Tabletop RPG Review: Alien The Roleplaying Game

What can I say about this?  Alien is one of my all time favorite films.  It’s a fantastic horror film made by people at the top of their game.  Great actors, great sets, great effects, great music.  The script is crackerjack.  The editing is excellent.  The whole danged movie is fantastic.  Taking a cue from Star Wars and other Science Fiction works, the film hints at a much larger universe without beating you over the head with it.  As more films (and books and comics and video games and…) came out over the years, the very concept of the creature and the universe it menaced evolved into a convoluted mess.  Convoluted messes are great sandboxes to set tabletop roleplaying games in.  They’re a great way to take something familiar and make it your own.

With Alien The Roleplaying Game, the folks at Free League have taken their Year Zero Engine and tailored it to the universe as seen in Alien, Aliens, Alien 3, Prometheus and Alien: Covenant.  This is the same game mechanic (with a few specific alterations) that was used to such great effect in Tales from the Loop, which I got a chance to run in 2020.  The system is fairly easy to pick up, though there are some granular aspects that may take a bit of getting used to.  Something especially interesting about this is that it has two different ‘modes’ of play.  There is cinematic play, which is essentially a one-shot.  In this, your characters have a good chance of getting killed gruesomely and you’re almost certain to face off against a xenomorph or two.  Then there’s campaign play, which may feel a bit more like other RPGs, where your characters grow and follow their drives.  In this latter style of play, you may come up against a xenomorph or an Engineer or some other nasty thing.  But you may also play several scenarios dealing with corporate intrigue, daily difficulties of setting up a colony, life as a soldier and other such stories.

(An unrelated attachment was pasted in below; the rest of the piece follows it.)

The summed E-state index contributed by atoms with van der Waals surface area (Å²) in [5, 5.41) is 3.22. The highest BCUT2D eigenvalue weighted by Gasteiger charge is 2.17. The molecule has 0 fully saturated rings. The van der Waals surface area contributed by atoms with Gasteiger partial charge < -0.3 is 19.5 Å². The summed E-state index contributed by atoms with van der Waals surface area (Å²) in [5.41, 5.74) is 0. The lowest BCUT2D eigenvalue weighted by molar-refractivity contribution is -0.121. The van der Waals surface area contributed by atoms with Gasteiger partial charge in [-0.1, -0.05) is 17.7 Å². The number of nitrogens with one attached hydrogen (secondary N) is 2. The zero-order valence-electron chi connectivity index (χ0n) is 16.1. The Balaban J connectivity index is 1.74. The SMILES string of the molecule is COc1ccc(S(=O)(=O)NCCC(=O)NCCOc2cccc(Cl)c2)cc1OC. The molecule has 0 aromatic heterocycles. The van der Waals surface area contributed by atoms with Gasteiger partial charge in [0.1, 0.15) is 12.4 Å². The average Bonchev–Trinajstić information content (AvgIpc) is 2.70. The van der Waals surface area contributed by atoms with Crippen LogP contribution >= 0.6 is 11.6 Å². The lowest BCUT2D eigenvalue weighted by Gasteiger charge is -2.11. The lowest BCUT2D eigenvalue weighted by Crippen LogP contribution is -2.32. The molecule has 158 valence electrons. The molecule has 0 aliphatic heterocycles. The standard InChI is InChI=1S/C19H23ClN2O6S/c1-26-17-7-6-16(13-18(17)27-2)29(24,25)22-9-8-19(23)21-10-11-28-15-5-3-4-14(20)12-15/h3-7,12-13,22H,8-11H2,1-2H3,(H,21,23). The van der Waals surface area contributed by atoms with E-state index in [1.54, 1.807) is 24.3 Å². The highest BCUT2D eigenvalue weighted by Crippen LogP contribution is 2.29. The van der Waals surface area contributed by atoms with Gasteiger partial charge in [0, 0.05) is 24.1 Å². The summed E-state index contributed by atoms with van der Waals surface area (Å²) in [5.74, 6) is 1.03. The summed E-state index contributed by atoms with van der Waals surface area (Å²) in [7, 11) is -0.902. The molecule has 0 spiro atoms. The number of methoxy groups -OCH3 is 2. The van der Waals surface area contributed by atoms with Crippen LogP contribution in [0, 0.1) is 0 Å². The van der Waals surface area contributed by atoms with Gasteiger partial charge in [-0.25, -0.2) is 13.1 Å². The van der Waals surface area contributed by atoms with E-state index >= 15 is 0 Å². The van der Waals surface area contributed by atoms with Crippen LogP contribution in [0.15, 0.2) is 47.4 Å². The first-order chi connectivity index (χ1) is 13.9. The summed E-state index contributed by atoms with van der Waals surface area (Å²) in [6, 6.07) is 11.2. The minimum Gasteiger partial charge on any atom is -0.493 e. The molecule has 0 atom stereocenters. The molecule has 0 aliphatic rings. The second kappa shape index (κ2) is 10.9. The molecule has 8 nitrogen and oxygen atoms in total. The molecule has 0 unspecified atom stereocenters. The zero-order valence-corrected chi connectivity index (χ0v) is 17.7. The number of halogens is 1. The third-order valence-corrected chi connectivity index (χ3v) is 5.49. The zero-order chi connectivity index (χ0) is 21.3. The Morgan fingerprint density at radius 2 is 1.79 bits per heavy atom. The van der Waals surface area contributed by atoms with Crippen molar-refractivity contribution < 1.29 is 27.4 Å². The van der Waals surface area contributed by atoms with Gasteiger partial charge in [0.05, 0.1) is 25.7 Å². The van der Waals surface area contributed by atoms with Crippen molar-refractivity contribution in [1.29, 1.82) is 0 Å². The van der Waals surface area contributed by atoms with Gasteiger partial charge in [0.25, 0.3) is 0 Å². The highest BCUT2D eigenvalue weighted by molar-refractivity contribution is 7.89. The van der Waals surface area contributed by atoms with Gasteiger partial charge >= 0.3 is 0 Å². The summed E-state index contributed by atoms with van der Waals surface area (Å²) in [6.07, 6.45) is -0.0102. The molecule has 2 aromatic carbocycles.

I’ve been looking for a game to scratch an itch and I think I may have found it.  Traveller and 2300 A.D. are both games that have a certain pull, but between massive amounts of baggage, edition confusion, and mechanics that are either too crunchy or simply too obtuse, I just don’t see myself ever running either.  Here comes Alien The Roleplaying Game and I think I may have found my game.  The setting is the right style, the vibe is what I’m looking for, and the Year Zero Engine is much more my speed.  I can definitely see myself running a campaign of this game, focusing less on rooting out xenomorphs and whatever, and more about the conquest of space and the conflicts that go with it.  That said, I absolutely love the titular alien.  And I have my own feelings about what it is and how I’d use it (I’ve never liked Ridley Scott’s idea of it being an engineered weapon).  Same with the Engineers and the Space Jockey (I’d drop the idea of the Space Jockey being an Engineer in a suit. That just doesn’t work for me at all). 

The book is well written, easy to understand, and packed with beautiful art.  The only thing missing is a sample adventure.  You have to pick up the Starter Set.  This could definitely serve as an introduction to the hobby for folks.  If you’ve got friends who are into the movies and have thought about trying tabletop RPGs, this could be a great option.